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Attentional Bias and Its Modification in Contamination OCD Symptomatology

Attentional Bias and Its Modification in Contamination OCD Symptomatology Attentional biases, particularly difficulty disengaging, have been found in contamination obsessive–compulsive disorder (OCD) and may be a maintaining factor. Attentional bias modification (ABM) may reduce this bias and avoidance behavior. This study examined attentional biases in 54 individuals with contamination OCD symptomatology and whether ABM reduces biases and symptoms. Participants completed one 30 min session of either ABM training or a control task and a spatial cueing task before and after to assess attentional bias. Questionnaires and behavioral tasks were also completed. Participants returned for a follow up 1 month later. As expected, there was evidence of difficulty disengaging from threats directly and indirectly associated with disease. Attention training led to a reduction in this bias, which was maintained for 1 month. However, there was no improvement in avoidance or contamination fear on a behavioral task, contamination OCD symptoms, safety behaviors and anxiety. Implications for treatment of OCD are discussed. http://www.deepdyve.com/assets/images/DeepDyve-Logo-lg.png Cognitive Therapy and Research Springer Journals

Attentional Bias and Its Modification in Contamination OCD Symptomatology

Cognitive Therapy and Research , Volume 42 (5) – May 28, 2018

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References (56)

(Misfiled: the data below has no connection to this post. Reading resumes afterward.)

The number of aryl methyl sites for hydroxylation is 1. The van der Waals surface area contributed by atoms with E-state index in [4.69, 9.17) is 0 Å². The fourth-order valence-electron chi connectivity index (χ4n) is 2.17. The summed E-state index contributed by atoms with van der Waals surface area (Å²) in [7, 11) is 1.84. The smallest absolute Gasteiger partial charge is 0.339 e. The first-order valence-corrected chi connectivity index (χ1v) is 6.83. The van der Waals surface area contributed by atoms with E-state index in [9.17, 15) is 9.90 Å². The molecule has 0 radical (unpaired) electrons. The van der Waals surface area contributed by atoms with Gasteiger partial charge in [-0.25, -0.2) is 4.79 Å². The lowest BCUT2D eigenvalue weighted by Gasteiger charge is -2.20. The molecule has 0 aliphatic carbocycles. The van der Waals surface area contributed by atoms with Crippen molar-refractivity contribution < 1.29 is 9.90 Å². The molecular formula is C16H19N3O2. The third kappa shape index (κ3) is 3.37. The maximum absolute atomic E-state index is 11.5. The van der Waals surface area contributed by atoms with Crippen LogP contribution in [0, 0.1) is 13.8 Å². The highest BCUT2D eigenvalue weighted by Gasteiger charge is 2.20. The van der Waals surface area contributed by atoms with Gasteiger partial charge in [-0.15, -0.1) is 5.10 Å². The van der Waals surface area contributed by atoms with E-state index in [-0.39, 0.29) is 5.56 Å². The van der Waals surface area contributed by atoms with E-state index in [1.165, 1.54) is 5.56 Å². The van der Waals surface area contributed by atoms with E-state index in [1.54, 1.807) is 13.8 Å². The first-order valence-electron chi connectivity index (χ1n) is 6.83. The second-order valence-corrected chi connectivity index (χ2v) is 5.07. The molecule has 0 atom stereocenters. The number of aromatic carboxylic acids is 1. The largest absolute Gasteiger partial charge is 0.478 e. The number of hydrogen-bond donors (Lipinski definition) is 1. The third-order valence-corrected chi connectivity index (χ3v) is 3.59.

Publisher
Springer Journals
Copyright
Copyright © 2018 by Springer Science+Business Media, LLC, part of Springer Nature
Subject
Medicine & Public Health; Quality of Life Research; Clinical Psychology; Cognitive Psychology
ISSN
0147-5916
eISSN
1573-2819
DOI
10.1007/s10608-018-9927-4
Publisher site
See Article on Publisher Site

Abstract

Attentional biases, particularly difficulty disengaging, have been found in contamination obsessive–compulsive disorder (OCD) and may be a maintaining factor. Attentional bias modification (ABM) may reduce this bias and avoidance behavior. This study examined attentional biases in 54 individuals with contamination OCD symptomatology and whether ABM reduces biases and symptoms. Participants completed one 30 min session of either ABM training or a control task and a spatial cueing task before and after to assess attentional bias. Questionnaires and behavioral tasks were also completed. Participants returned for a follow up 1 month later. As expected, there was evidence of difficulty disengaging from threats directly and indirectly associated with disease. Attention training led to a reduction in this bias, which was maintained for 1 month. However, there was no improvement in avoidance or contamination fear on a behavioral task, contamination OCD symptoms, safety behaviors and anxiety. Implications for treatment of OCD are discussed.

Journal

Cognitive Therapy and ResearchSpringer Journals

Published: May 28, 2018

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